One other reason to refresh your garden bed mulch is mainly cosmetic — it helps your garden appear fresher and more vibrant. All mulch will fade over time due to exposure to sunlight and the elements, and while nondyed mulch will fade much quicker than dyed mulch, it will all eventually fade to a bland, often grayish color. Adding a thin layer of an inch or less on top will help cover up the faded mulch. If the existing mulch is old and rotting, you can remove some or all of it and replace it with fresh mulch. Either way, be sure to keep the total amount of mulch under 4 inches to avoid suffocating your plants.
What Mulch to Use
There are many different types of mulch, and some are better than others in certain situations. Many people like to use organic mulch because of the nutrients it provides while decomposing and because it can often be obtained for free. Compost, for example, is a type of mulch that you'll often find in vegetable gardens but rarely in flower gardens. Lawn clippings, hay and straw work great as mulch, but they are more likely to be used in a vegetable garden than in a flower garden because they can be unattractive.
Leaves are another source of mulch that works great but is unlikely to be found in a flower garden because it is unattractive. For flower beds, most people use wood chips or bark mulch, which are natural and attractive and are also fairly long-lived. Wood mulch can last for an average of one to three years and sometimes longer depending on the size and composition of the material. Wood chips tend to break down much sooner than high-quality bark mulch. With smaller plants, it's a good idea to use smaller chips because the chips spread more easily than larger pieces.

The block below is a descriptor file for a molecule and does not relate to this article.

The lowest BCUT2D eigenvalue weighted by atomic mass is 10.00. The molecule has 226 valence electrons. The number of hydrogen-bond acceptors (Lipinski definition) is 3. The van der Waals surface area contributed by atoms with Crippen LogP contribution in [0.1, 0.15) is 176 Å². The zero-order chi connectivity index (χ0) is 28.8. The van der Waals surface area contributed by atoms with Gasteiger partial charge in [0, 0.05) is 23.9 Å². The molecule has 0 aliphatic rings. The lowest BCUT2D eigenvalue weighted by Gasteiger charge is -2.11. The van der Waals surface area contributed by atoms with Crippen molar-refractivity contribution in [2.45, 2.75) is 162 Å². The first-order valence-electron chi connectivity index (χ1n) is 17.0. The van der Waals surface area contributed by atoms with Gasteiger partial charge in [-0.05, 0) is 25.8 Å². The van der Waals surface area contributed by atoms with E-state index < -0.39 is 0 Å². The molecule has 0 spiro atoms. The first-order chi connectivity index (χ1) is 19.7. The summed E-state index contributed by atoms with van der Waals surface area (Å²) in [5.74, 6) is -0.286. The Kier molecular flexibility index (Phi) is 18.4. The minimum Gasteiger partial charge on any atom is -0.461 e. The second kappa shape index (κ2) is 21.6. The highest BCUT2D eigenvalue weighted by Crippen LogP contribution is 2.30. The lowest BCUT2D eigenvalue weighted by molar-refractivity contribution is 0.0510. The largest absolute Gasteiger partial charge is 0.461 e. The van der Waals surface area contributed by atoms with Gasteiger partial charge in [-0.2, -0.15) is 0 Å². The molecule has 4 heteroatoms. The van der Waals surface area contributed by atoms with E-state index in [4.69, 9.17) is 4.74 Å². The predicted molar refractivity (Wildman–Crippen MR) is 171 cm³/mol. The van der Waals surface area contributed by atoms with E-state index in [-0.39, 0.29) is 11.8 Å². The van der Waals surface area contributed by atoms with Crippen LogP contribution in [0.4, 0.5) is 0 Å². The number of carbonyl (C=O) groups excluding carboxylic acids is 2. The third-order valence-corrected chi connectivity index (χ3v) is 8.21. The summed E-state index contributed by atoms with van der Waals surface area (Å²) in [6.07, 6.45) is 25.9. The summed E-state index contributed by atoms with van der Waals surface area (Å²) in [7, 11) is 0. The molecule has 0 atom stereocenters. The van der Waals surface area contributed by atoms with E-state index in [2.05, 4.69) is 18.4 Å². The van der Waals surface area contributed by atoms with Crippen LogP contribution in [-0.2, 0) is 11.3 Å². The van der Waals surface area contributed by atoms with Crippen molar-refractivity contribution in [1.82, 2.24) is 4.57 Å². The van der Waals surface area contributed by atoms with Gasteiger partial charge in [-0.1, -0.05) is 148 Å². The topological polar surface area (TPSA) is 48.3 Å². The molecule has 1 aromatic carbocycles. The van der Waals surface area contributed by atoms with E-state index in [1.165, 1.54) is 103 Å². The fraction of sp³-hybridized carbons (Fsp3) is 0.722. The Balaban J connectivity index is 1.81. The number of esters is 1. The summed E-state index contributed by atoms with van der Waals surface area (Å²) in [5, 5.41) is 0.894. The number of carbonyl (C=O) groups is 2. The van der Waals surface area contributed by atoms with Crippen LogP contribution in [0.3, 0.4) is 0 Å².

Other Regular Garden Bed Maintenance
Keeping up with the maintenance of your garden bed is very important, but it requires a time commitment and persistence. Beds should be spread with the proper amount of mulch, of course, and refreshed regularly. Mulch may help to deter weed growth, but the garden bed will still need to be weeded on a regular basis — monthly or more often if needed. Other ways to control weeds are to put down landscape fabric before mulching or to apply an herbicide spray. If you worry about chemicals, there are organic alternatives available.
If you are thinking about using landscape fabric to control weed growth, keep in mind that it can be a bad choice if your garden bed is on a slope. This is because the fabric can act as a "slip and slide" for your mulch, allowing it to slide and wash away down the slope. A better choice to prevent weed growth in this situation is to use a layer of newspaper or cardboard under the mulch.
Grass and other ground cover should be trimmed regularly and shrubs and small flowering trees pruned to maintain a neat but natural appearance. Spade-edging a garden bed every couple of months is another important task that will keep your bed looking its best. An alternative is to create a border out of wood, rocks, decorative stones or any other material you find appealing. This will help the bed maintain a uniform edge by preventing mulch from spreading and washing away.
Gary Sprague is a retired master plumber who now works as a writer. He lives with his family in Maine.